Everything seems perfectly reasonable here. Indeed, this brief passage manages to subtly and indirectly tap into an intoxicating and universal fantasy: an internally projected reel wherein we dominate our opponent, cool as a cucumber, while sending our defeated foe into a flurry of ulcer-gifting conniptions. This is the essential duality of the message of the Williams sisters: superior tennis ability in symbiosis with superior character.

Much like Phelps, who only undercut the manufactured image of a jolly li’l boy who just loved to swim the more he actually shared about his life (his life largely consisting of yet another harrowing early-AM training regimen), Venus can’t help but turn around in the very next paragraph and undercut the image of the carefree, tennis-playing family of her own construction:

When I was twelve and Serena was ten, our family moved to Florida, where we started to receive professional coaching. On top of going to school, we practiced for six hours a day, six days a week.

Any friends that the Williams sisters made in Southern California, the only home they knew, had to be bid adieu—along with all that pesky free time—the cross-country move in pursuit of tennis domination only coming off as an incidental footnote as Venus tells the story so many years later. The mystifying double standard—that the Williams parents were careful to steer their children away from expletive-filled tirades borne from the stresses of tennis stage-mothering; but nonetheless saw it fit to submit their daughters to marathon training sessions on the daily—seems totally unavoidable, but Serving From the Hip manages to avoid it.

All of these dramatic measures were instituted by father Richard. In the middle of the awesome, insightful 2012 documentary Venus and Serena, Richard brags—or maybe confesses, or maybe he just says it, bland as fact—that he wrote a 78-page master plan detailing how he would elevate his yet unborn daughters into tennis supremacy. While not all the details here totally align (how did he know that younger sister Serena would turn out to be a female so far in advance?), it is true that Venus and Serena do not know of life outside of Richard’s forever watchful eye, Richard who wanted his daughters to play tennis not because he loved the game or even knew the game but because he knew that it was a game where a champion could make a hell of a lot of money playing it.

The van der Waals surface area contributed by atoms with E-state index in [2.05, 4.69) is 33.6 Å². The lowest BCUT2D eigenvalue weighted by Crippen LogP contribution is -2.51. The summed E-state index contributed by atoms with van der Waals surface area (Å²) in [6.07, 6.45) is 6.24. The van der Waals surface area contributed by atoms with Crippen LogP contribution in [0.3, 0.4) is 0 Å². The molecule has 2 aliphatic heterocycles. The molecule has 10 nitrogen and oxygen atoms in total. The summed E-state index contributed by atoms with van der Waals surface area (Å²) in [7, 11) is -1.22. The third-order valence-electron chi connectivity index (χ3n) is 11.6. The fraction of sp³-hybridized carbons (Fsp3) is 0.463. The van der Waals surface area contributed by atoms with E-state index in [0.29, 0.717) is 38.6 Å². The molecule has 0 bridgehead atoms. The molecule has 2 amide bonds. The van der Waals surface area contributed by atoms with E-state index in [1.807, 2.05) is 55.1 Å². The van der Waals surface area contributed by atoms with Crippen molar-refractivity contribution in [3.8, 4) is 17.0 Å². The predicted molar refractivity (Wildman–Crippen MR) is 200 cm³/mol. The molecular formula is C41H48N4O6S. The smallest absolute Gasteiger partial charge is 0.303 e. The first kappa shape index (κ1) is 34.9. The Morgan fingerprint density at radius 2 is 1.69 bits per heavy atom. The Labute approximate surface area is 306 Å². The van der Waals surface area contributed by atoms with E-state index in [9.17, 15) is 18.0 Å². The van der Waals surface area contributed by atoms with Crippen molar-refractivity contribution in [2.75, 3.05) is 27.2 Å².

The reader’s heart trembles at another of Venus’ passages, a passage about romance that doesn’t even appear under Sister Rule #6:

Somebody asked me recently whether I ever think about getting married. I told them that I’m already married—to tennis.

“Then file for divorce!” the reader feels like screaming.

Venus and Serena have received, respectively, the second-most and the most prize money in the history of women’s tennis, with Serena’s 2013 season, including 11 tournament victories, being the most lucrative year in the history of women’s tennis and by a considerable margin. Tennis has already gotten Richard more money than even a dreamer like himself could have dared imagine. And now Venus and Serena are setting records in entirely new categories of the tennis record books. With her tournament victory at the 2014 Dubai Duty Free Tennis Championships, Venus became the seventh-oldest tournament winner in women’s tennis history, a record she can only get closer to as the twilight of her career pleasantly carries on.

There’s no logistically satisfying answer as to why Venus and Serena still put themselves through the physically and spiritually grueling training that’s required to win tournaments. It’s definitely not the pursuit of more money. Their reputations in the tennis community has transformed from bemused skepticism to awed reverence, careers that will be universally acclaimed for decades down the line. There are no white whales that need harpooning—every prominent player on the circuit has ended up on the wrong side of a match point to a Williams sister, and more than once. And Richard, having divorced their mother and remarried with a woman less than half his age, is something of a bizarre sideshow. He certainly no longer sets the schedule.

Maybe Venus and Serena still play tennis because it’s possible to find true love, even in an arranged marriage.